This Code of Ethics is built upon the five roles of the physical therapist (management of patients/clients, consultation, education, research, and administration), the core values of the profession, and the multiple realms of ethical action (individual, organizational, and societal). Physical therapist practice is guided by a set of seven core values: accountability, altruism, compassion/caring, excellence, integrity, professional duty, and social responsibility. Throughout the document the primary core values that support specific principles are indicated in parentheses. Unless a specific role is indicated in the principle, the duties and obligations being delineated pertain to the five roles of the physical therapist. Fundamental to the Code of Ethics is the special obligation of physical therapists to empower, educate, and enable those with impairments, activity limitations, participation restrictions, and disabilities to facilitate greater independence, health, wellness, and enhanced quality of life.
Source: APTA, 2010. Reprinted from APTA Code of Ethics for Physical Therapist, with permission of the American Physical Therapy Association. This material is copyrighted, and any further reproduction or distribution is prohibited.
Pam Newsom, a new PT graduate, is working in a nursing home. An elderly client is admitted who has severe systemic cellulitis with weeping sores covering her legs and lower torso. Pam has never done wound care, and though she has read about such care, she does not have the experience or competence to treat this client.
Principle 6B of the Code of Ethics requires that physical therapists “take responsibility for their professional development based on critical self-assessment and reflection on changes in physical therapist practice, education, health care delivery, and technology.” Likewise, principle 3C states that physical therapists “shall make judgments within their scope of practice and level of expertise and shall communicate with, collaborate with, or refer to peers or other health care professionals when necessary.”
Pam should not perform procedures that are outside the scope of practice of a physical therapist, nor should she perform procedures that she does not know how to do. She should discuss the problem with her supervisor at once, preferably asking for an opportunity to learn how to give wound care to the expected standards.
The Standards of Ethical Conduct for the Physical Therapist Assistant delineate the ethical obligations of all physical therapist assistants as determined by the House of Delegates of the American Physical Therapy Association. The Standards of Ethical Conduct provide a foundation for conduct to which all physical therapist assistants shall adhere. Fundamental to the Standards of Ethical Conduct is the special obligation of physical therapist assistants to enable patients/clients to achieve greater independence, health, and wellness, and enhanced quality of life.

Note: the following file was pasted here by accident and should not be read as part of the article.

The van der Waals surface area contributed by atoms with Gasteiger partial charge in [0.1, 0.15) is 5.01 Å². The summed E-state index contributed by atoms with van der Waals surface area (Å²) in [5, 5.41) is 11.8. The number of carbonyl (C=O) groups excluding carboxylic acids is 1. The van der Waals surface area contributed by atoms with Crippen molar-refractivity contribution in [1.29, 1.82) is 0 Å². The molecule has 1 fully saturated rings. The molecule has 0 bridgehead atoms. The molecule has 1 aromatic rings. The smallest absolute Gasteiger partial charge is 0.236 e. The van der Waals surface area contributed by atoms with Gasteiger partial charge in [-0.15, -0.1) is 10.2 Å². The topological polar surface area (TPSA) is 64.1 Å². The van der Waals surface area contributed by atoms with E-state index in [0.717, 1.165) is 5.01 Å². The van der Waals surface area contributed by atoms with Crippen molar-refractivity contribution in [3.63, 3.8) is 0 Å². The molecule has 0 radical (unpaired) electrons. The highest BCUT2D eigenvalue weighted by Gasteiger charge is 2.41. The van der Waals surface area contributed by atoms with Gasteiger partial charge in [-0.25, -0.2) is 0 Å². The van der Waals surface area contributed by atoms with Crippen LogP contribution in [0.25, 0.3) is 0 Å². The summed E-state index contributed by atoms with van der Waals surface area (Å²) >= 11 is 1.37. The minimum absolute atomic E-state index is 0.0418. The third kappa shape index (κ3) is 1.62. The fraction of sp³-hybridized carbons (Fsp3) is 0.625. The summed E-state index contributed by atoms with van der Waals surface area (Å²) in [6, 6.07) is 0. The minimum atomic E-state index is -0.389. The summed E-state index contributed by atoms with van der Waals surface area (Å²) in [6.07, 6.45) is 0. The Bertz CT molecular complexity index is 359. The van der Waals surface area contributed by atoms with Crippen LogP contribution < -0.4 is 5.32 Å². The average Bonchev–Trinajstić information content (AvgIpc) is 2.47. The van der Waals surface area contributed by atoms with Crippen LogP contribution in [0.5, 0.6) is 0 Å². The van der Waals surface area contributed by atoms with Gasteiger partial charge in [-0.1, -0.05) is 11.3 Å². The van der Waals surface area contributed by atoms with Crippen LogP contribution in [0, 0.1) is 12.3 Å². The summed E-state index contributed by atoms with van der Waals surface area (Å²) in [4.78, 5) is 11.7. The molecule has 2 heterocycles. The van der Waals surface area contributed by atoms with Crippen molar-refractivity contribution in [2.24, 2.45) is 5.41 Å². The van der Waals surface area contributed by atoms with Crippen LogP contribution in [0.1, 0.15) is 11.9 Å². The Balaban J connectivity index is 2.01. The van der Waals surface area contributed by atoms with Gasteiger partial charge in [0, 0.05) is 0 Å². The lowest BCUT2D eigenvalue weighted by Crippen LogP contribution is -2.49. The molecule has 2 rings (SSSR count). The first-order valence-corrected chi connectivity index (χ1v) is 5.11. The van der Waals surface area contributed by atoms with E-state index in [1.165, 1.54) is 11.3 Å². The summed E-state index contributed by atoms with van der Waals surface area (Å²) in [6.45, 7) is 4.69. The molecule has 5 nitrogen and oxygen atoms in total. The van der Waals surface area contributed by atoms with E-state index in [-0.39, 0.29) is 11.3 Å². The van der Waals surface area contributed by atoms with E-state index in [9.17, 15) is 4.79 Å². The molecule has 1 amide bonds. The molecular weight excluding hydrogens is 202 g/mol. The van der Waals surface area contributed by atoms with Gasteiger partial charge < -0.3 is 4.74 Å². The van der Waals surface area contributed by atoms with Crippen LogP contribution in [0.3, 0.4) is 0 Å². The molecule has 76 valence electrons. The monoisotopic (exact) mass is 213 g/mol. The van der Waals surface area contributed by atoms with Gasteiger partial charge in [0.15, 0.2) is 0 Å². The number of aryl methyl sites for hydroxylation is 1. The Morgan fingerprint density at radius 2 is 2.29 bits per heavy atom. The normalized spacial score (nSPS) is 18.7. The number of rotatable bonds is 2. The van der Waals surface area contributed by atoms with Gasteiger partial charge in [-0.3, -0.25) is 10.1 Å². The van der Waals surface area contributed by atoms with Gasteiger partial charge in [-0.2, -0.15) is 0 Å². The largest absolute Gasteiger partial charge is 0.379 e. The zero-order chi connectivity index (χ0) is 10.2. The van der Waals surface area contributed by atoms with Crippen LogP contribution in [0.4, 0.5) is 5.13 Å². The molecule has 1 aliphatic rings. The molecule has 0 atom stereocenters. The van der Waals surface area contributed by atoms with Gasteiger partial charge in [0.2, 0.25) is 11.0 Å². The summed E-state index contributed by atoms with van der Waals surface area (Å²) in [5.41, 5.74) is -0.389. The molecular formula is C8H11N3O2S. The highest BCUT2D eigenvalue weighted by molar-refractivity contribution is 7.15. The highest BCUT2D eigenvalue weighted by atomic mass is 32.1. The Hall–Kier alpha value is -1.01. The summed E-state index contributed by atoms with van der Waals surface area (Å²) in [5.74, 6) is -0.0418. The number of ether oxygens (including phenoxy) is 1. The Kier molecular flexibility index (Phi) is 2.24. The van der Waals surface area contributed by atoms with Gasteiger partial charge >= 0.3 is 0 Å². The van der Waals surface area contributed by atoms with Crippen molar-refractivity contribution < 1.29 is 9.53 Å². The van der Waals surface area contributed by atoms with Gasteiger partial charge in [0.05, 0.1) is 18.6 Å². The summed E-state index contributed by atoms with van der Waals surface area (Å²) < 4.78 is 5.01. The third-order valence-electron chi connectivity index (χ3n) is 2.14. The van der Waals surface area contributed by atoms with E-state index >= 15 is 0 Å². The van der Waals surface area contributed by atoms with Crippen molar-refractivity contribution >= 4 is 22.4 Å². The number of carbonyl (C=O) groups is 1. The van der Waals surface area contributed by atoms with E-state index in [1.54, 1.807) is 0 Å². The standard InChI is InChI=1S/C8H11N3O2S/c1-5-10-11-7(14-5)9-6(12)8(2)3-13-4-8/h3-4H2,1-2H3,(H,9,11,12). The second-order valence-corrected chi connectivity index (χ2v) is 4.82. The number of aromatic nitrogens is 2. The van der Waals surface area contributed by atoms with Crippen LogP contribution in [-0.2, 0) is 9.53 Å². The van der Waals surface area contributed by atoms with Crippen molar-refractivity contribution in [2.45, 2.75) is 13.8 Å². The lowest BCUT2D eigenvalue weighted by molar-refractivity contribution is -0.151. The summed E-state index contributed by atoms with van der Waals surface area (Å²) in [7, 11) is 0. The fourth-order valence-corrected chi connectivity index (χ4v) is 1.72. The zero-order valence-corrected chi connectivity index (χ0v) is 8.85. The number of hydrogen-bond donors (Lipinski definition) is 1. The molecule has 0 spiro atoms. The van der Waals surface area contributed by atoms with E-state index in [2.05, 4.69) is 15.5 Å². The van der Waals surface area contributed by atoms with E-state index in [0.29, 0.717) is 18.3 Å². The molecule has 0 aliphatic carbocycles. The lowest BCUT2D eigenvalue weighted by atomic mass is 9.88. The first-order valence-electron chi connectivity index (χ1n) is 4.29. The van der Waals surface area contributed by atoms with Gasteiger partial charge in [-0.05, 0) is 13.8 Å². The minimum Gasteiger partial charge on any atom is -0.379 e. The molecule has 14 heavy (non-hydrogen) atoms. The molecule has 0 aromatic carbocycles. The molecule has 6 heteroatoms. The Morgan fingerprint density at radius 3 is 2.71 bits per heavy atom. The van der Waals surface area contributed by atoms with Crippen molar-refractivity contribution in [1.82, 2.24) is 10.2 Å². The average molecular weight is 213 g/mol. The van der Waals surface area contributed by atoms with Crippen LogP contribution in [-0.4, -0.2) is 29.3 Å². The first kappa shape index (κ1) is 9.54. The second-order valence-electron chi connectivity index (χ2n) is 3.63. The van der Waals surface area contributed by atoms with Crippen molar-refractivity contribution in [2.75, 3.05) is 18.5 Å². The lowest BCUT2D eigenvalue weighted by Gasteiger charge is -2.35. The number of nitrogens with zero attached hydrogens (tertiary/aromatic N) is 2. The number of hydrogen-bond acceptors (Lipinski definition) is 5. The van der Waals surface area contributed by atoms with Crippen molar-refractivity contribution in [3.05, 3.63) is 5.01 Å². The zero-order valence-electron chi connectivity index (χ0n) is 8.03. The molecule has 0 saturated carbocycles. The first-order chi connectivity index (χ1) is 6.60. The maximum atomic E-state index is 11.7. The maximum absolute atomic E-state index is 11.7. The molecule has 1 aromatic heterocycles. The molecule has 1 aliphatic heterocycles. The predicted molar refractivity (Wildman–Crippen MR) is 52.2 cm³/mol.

No document that delineates ethical standards can address every situation. Physical therapist assistants are encouraged to seek additional advice or consultation in instances where the guidance of the Standards of Ethical Conduct may not be definitive.
Source: APTA, 2010. Reprinted from APTA Standards of Ethical Conduct for the Physical Therapist Assistant, with permission of the American Physical Therapy Association. This material is copyrighted, and any further reproduction or distribution is prohibited.
A friend of Molly Softheart, PTA, repeatedly complains about her painful neck and asks Molly to treat her. At first Molly refuses, but eventually she gives in and performs four manual therapy treatments on her neighbor’s cervical spine. At first the treatments help, but after the fourth one the friend complains of increased neck pain.
Molly has violated two specific standards from the Standards of Ethical Conduct for Physical Therapy Assistant:
What action should Molly take? She should refer her friend to a physician for examination and treatment. In addition, she should have told her friend that as a physical therapy assistant, she cannot treat her without the supervision of a physical therapist or a physician. Molly has put both her friend and herself in jeopardy.
Diana Learner, PTA, has just taken a position with a healthcare agency in her community. On her fourth day at work, a client phones to say she must cancel her mid-morning appointment. Diana’s immediate supervisor tells her to document the treatment as if it had taken place, because “we reserved the time and that counts as an appointment.” Diana does not feel right about recording something that is not true.
Indeed, Diana should feel uncomfortable about such deceit. To do so would be a clear violation of standard 7D of the Standards of Ethical Conduct, stating, “Physical therapist assistants shall ensure that documentation for their interventions accurately reflects the nature and extent of the services provided.”
Diana is a new employee and feels especially vulnerable. Even so, she should go to her supervisor privately and explain that recording something that she knows is not true violates ethical standards as she understands them. She does not want to taint the reputation of the agency by making a false statement. If the supervisor insists on false documentation, Diana should consult with the local APTA branch, follow their advice, and seek other employment.
In order to help physical therapists (PTs) and physical therapy assistants (PTAs) interpret and apply the Code and Standards of Ethical Conduct, the ethics and judicial committee of the American Physical Therapy Association has published the APTA Guide for Professional Conduct and the APTA Guide for Conduct of the Physical Therapist Assistant. These guides address each and every portion of the Code and Standards. They are intended to provide a framework by which PTs and PTAs may determine the propriety of their conduct and to guide the development of students. They are available without cost to everyone at apta.org/Ethics/Core/.